Two private investigators illegally tracked one Costa Mesa councilman using GPS and called in a fake DUI report on another in 2012 when they were hired to surveil the politicians before an election, according to charges announced Thursday by the Orange County district attorney’s office.
The office also said the investigators worked for a law firm that was retained by the Costa Mesa Police Assn. to dig up dirt on candidates, though the union has repeatedly denied any prior knowledge of the alleged DUI or GPS tracking.
Christopher Joseph Lanzillo, 45, of Lake Arrowhead and Scott Alan Impola, 46, of Canyon Lake put a GPS monitor on Councilman Steve Mensinger’s truck in July 2012 and tracked him for about a month, according to prosecutors, who have filed charges against the men. The two were arrested Thursday.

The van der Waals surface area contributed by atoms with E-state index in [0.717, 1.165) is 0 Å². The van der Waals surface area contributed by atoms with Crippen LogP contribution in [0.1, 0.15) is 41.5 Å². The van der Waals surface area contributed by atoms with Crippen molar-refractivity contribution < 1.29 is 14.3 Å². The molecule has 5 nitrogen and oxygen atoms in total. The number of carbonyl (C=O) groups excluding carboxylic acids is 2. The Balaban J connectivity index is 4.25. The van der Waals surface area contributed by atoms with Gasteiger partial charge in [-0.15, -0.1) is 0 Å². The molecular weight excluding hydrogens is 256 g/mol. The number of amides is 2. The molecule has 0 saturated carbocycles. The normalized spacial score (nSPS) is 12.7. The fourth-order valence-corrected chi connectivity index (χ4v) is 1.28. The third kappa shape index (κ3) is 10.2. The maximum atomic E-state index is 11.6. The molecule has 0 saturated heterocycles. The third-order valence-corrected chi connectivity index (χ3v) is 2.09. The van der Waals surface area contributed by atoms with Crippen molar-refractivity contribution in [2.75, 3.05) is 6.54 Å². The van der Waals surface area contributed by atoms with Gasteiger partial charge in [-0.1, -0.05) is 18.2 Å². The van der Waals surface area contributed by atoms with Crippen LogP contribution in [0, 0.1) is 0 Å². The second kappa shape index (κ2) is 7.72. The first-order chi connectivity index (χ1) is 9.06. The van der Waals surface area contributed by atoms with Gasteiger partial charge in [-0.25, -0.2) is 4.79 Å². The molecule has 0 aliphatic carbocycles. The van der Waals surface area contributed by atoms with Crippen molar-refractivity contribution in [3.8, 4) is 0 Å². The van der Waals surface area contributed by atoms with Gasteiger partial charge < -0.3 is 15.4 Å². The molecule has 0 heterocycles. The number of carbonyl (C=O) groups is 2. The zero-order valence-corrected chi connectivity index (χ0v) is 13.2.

Then in August, prosecutors allege, Impola and Lanzillo worked together to falsely accuse then-Mayor Pro Tem Jim Righeimer of driving under the influence after he left a bar owned by another Costa Mesa councilman, Gary Monahan.
Because of their report, a Costa Mesa police officer detained Righeimer outside his home, administered a sobriety test and determined that Righeimer hadn’t been drinking, according to the district attorney’s office.
From those incidents, Lanzillo and Impola face one felony count each of conspiracy to commit a crime of unlawful use of an electronic tracking device, false imprisonment by deceit, and conspiracy to commit a crime of falsely reporting a crime.
At the time, Lanzillo and Impola, both former Riverside police detectives, were working for the Upland-based law firm Lackie, Dammeier, McGill & Ethir, which was on retainer for the Costa Mesa Police Assn., the union representing city police officers, according to prosecutors.